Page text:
|Written By: Betty M. McGie
Chairperson Mining Liaison Committee
|Originally Published in the December 1990
issue of The Outfitter Magazine.
In our efforts to bring the NOTO membership current information on the present status of the new Mining Act and the accompanying regulation, we will first review the ‘Approved Mandate’ that was set out by the NOTO Board of Directors some two years ago….
“To review the Mining Act and the various resource Management guidelines as they relate to our Northern Ontario Tourism. Since these related policies fall under the mandate of the Ministry of Natural Resources and Ministry of Mines, we wish to develop comprehensive “Integrated Resource Management Guidelines for Mining for the Protection of Tourism Values.”
to emphasize the importance of tourism within the government’s natural resources management programs
to develop guidelines for the mining industry to protect other resource users – i.e. tourism
to broaden the terms of the “Timber Management Guidelines for the Protection of Tourism Values” to apply to mining as well as forestry
Broad Objective – “Appreciation” – to provide varied opportunities for exploration and appreciation of the natural resources
to establish ‘tourism’ as an important resource user INDUSTRY in Northern Ontario – along with mining and forestry
liaison with Ministry of Mines
dispute resolution between Mining and Tourism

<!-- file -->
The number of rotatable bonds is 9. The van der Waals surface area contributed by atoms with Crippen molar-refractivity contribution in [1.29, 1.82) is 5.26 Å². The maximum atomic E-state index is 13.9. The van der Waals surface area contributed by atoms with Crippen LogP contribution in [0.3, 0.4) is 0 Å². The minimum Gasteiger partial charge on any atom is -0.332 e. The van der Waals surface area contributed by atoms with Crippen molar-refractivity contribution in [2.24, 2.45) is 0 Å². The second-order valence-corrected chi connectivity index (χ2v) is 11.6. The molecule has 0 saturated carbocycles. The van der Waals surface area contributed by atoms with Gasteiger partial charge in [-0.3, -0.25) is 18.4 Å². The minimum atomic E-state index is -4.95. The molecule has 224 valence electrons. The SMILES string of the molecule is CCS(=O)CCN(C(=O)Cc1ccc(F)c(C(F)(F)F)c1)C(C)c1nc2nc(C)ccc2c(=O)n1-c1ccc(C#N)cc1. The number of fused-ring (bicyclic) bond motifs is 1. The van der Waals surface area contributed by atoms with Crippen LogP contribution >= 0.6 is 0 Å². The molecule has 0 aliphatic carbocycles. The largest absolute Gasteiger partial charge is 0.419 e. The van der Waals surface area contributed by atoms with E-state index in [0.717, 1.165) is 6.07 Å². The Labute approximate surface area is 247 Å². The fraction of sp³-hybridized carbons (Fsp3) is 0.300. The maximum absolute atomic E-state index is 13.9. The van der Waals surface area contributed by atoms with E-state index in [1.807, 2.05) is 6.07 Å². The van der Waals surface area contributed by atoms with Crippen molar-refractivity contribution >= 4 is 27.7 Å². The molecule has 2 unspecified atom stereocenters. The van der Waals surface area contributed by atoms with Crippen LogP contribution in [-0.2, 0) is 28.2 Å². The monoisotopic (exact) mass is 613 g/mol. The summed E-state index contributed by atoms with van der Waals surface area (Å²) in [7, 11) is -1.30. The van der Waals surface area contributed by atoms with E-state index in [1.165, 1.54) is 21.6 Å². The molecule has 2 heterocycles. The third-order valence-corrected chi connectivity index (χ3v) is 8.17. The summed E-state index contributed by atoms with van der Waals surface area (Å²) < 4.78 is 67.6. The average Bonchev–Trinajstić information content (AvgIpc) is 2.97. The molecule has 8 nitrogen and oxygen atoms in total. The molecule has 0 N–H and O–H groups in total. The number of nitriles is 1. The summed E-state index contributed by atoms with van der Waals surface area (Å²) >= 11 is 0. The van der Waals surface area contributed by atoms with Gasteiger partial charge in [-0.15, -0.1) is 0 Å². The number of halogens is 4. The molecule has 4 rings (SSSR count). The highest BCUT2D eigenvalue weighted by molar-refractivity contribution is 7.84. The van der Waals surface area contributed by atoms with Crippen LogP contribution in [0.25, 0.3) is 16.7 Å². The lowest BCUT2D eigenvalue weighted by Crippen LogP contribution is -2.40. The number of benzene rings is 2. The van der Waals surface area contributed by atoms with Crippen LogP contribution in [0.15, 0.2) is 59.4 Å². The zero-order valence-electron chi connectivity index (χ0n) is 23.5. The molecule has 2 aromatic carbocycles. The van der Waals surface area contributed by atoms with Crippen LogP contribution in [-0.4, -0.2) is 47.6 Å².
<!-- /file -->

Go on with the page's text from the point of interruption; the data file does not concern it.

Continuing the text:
In NOTO’s initial response to the Mining Green Paper in March of 1989, NOTO emphasized the need for integrated resource management; we outlined the deficiencies in the Green Paper as we saw them; the flaws in the industry’s desire for self regulation when it came to concerns outside of that immediate industry. NOTO applauded the authors of the Green Paper for recognizing the need for identifying and protecting environmentally sensitive areas. We also raised issue to the need for identification and compensation for surface rights users. The need to explain ‘what constitutes damages’… We also pointed out that accountability for the prospecting industry needed to be strengthened. NOTO emphasized its desire to participate in the review process for the new Mining regulations. NOTO attended meetings with the Ministry of Mines, and Prospectors and Developers Association, in Toronto in the months that followed. We continued to communicate with the Ministry of Mines requesting further opportunity to have input into the plans on behalf of our membership. In December of 1989, the New Mining Act passed final reading in the House, and the drafting of the accompanying regulations began. NOTO’s Mining committee continued to contact the Minister of Mines voicing our concerns with the needs for protections of these wilderness resources on which we depend.